Blue Monday: Painted Moon #1
Written and Drawn by Chynna Clugston-Major
saw read something last week that got me thinking:
is the real Golden Age of Comics.
before have so many exciting writers and artists been creating
so many envelope-pushing books at the same time. Every single
month, I discover a ton of brilliant new underground mini-comics,
independent graphic novels, “mature reader”
ongoing series, and even mainstream superhero books. Like
cinema during the ‘70’s, the industry may be
struggling, but the medium is firing on all cylinders.
-Brian K. Vaughan
is kinda how I feel about Blue Monday. The material won’t
necessarily make you swap religions or orgasm with every
turn of the page (though results could vary from reader
to reader), but it represents the kind of book you could
only put out in this day and age: a post-modern, eighties-loving,
manga-influenced girls’ romance comic sprinkled with
cussing and cartoony violence.
Painted Moon mini picks up from Absolute Beginnners, where
Bleu’s friends Alan and Victor destroyed her miserable
excuse for a social life by video taping her taking a bath
then broadcasting it on cable access. Unfortunately for
Alan, this ruined his planned date with Bleu, but it also
presents an opportunity for Victor to kiss up and eventually
ask Bleu out himself… if only he didn’t keep
accidentally giving her shaken cans of soda and wildflower
bouquets filled with hornets.
and then there’s the little problem of him also liking
Bleu’s friend Clover.
then there’s the other problem of Bleu having a psycho
crush on her teacher.
of magic exists in this kind of story. That odd little innocence
of teenage love. It’s strange, but once the world
of sex and dating has intruded into our lives, it takes
a long time to regain the fantasies of perfect love or needing
that one specific person to be with you.
connects to us with her shy innocence, but, unlike so many
girly comics of the past, these kids are lovably jaded.
Cynism counterbalanced by hope. You almost want to call
them a cooler version of Archie’s gang, except they’re
SO much cooler than those Riverdale dorks the comparison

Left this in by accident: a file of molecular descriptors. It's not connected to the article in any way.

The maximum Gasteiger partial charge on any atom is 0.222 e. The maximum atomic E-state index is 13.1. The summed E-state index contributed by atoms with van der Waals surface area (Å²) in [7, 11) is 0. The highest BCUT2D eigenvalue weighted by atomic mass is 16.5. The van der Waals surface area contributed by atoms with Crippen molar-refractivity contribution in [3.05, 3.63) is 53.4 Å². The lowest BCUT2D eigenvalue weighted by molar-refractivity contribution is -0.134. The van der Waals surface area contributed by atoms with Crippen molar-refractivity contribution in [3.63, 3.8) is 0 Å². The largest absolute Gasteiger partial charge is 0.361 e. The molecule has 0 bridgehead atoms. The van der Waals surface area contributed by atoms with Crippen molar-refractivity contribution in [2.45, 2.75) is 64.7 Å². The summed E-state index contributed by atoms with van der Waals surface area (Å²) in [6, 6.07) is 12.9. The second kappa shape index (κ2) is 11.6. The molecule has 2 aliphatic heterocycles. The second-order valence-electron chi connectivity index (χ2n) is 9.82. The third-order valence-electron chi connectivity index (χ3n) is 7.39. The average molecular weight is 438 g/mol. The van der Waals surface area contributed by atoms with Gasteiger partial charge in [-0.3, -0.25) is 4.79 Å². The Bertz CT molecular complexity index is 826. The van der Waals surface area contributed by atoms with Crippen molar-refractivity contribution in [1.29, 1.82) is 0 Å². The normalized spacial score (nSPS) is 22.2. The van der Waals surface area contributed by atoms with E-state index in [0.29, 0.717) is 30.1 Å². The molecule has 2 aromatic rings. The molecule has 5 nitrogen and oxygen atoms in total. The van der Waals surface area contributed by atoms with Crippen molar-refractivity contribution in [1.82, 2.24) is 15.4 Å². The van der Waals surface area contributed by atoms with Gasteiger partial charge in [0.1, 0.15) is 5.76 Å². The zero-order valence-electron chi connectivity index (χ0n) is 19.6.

falls flat. These are the little brats who know Hot Topic
is where high school punkers are “supposed to go”
but would never be caught dead in one.
Clugston-Major makes the whole thing so cool, you feel a
little unworthy of diving into their world. The character
designs are pretty enough you almost wonder how they can
be school outcasts. And I don’t think I’ve ever
seen anyone dressed as a mod in real life, but, sure enough,
you can find them here, and they fit in perfectly. Top it
off with Major listing eighties song titles during scenes
(setting the mood with a soundtrack, if you will), and her
world seems to challenge you to try to find a place to fit
this isn’t one of those pretentious, self-centered
“girl power” kinda books nobody ever bought
in the nineties. Blue Monday aims to entertain you and draw
you into the drama. It just doesn’t want to give you
the same watered-down slush the genre is often associated
with. It wants to be witty, literate, off-beat, personal,
funny, and humane. But it also wants you to come along for
like Vaughan says, this is evidence that we are truly in
the Golden Age. I don’t think there’s been any
prior point in time when a book just like this would be
printed. Except maybe as an underground… but then
it’d need more boobs (conversely, as a man-hating
indie it’d need more… well, man-hating).
like this prove what a special era it truly is for the comic
reader. So cherish, my friends, and know that times aren’t
so bleak as you might have thought.